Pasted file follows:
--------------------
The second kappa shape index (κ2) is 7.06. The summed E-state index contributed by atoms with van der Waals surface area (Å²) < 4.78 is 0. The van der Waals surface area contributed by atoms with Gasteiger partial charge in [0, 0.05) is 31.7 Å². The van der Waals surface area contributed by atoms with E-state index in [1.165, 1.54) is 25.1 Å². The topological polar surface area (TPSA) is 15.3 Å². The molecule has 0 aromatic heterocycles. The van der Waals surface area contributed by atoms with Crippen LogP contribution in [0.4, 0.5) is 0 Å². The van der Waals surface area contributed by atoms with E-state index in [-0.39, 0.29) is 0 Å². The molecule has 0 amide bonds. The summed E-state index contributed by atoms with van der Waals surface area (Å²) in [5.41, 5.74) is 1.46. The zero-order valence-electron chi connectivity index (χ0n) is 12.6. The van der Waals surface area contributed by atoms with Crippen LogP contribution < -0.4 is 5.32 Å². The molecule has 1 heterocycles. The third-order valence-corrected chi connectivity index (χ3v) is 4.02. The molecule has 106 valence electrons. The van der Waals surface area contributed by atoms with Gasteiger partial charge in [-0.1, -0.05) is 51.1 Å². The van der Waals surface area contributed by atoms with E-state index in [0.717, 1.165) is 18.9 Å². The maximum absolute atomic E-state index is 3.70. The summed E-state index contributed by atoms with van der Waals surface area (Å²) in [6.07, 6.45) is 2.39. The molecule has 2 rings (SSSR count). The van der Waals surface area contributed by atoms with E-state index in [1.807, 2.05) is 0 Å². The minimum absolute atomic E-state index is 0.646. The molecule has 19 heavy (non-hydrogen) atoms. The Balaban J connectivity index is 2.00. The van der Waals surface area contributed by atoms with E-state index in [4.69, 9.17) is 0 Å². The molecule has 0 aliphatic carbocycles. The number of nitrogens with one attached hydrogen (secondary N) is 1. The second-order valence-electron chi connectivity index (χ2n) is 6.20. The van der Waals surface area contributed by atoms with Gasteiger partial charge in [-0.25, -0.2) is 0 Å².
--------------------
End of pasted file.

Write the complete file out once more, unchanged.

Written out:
The second kappa shape index (κ2) is 7.06. The summed E-state index contributed by atoms with van der Waals surface area (Å²) < 4.78 is 0. The van der Waals surface area contributed by atoms with Gasteiger partial charge in [0, 0.05) is 31.7 Å². The van der Waals surface area contributed by atoms with E-state index in [1.165, 1.54) is 25.1 Å². The topological polar surface area (TPSA) is 15.3 Å². The molecule has 0 aromatic heterocycles. The van der Waals surface area contributed by atoms with Crippen LogP contribution in [0.4, 0.5) is 0 Å². The van der Waals surface area contributed by atoms with E-state index in [-0.39, 0.29) is 0 Å². The molecule has 0 amide bonds. The summed E-state index contributed by atoms with van der Waals surface area (Å²) in [5.41, 5.74) is 1.46. The zero-order valence-electron chi connectivity index (χ0n) is 12.6. The van der Waals surface area contributed by atoms with Crippen LogP contribution < -0.4 is 5.32 Å². The molecule has 1 heterocycles. The third-order valence-corrected chi connectivity index (χ3v) is 4.02. The molecule has 106 valence electrons. The van der Waals surface area contributed by atoms with Gasteiger partial charge in [-0.1, -0.05) is 51.1 Å². The van der Waals surface area contributed by atoms with E-state index in [0.717, 1.165) is 18.9 Å². The maximum absolute atomic E-state index is 3.70. The summed E-state index contributed by atoms with van der Waals surface area (Å²) in [6.07, 6.45) is 2.39. The molecule has 2 rings (SSSR count). The van der Waals surface area contributed by atoms with E-state index in [1.807, 2.05) is 0 Å². The minimum absolute atomic E-state index is 0.646. The molecule has 19 heavy (non-hydrogen) atoms. The Balaban J connectivity index is 2.00. The van der Waals surface area contributed by atoms with E-state index in [4.69, 9.17) is 0 Å². The molecule has 0 aliphatic carbocycles. The number of nitrogens with one attached hydrogen (secondary N) is 1. The second-order valence-electron chi connectivity index (χ2n) is 6.20. The van der Waals surface area contributed by atoms with Gasteiger partial charge in [-0.25, -0.2) is 0 Å².